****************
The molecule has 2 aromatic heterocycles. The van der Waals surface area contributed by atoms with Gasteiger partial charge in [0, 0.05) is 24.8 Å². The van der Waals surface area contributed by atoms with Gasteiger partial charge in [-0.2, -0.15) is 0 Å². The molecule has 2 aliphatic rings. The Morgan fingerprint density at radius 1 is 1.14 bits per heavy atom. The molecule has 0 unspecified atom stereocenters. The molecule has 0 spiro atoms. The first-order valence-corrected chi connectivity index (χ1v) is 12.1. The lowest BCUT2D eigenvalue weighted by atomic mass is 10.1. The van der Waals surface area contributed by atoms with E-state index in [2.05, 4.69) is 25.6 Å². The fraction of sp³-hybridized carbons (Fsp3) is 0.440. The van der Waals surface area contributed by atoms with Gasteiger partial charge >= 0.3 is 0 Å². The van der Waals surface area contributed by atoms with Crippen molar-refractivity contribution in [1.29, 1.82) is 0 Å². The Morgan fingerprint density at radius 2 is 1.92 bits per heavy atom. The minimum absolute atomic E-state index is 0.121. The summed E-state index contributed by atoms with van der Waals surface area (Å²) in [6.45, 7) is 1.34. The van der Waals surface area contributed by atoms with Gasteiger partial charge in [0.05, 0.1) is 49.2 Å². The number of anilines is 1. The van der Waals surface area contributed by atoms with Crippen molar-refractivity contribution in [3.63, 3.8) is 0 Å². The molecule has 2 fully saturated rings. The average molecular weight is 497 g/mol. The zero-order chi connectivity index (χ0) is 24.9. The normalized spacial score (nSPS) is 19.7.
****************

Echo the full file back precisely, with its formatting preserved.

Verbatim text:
The molecule has 2 aromatic heterocycles. The van der Waals surface area contributed by atoms with Gasteiger partial charge in [0, 0.05) is 24.8 Å². The van der Waals surface area contributed by atoms with Gasteiger partial charge in [-0.2, -0.15) is 0 Å². The molecule has 2 aliphatic rings. The Morgan fingerprint density at radius 1 is 1.14 bits per heavy atom. The molecule has 0 unspecified atom stereocenters. The molecule has 0 spiro atoms. The first-order valence-corrected chi connectivity index (χ1v) is 12.1. The lowest BCUT2D eigenvalue weighted by atomic mass is 10.1. The van der Waals surface area contributed by atoms with E-state index in [2.05, 4.69) is 25.6 Å². The fraction of sp³-hybridized carbons (Fsp3) is 0.440. The van der Waals surface area contributed by atoms with Gasteiger partial charge >= 0.3 is 0 Å². The van der Waals surface area contributed by atoms with Crippen molar-refractivity contribution in [1.29, 1.82) is 0 Å². The Morgan fingerprint density at radius 2 is 1.92 bits per heavy atom. The minimum absolute atomic E-state index is 0.121. The summed E-state index contributed by atoms with van der Waals surface area (Å²) in [6.45, 7) is 1.34. The van der Waals surface area contributed by atoms with Gasteiger partial charge in [0.05, 0.1) is 49.2 Å². The number of anilines is 1. The van der Waals surface area contributed by atoms with Crippen molar-refractivity contribution in [3.63, 3.8) is 0 Å². The molecule has 2 fully saturated rings. The average molecular weight is 497 g/mol. The zero-order chi connectivity index (χ0) is 24.9. The normalized spacial score (nSPS) is 19.7.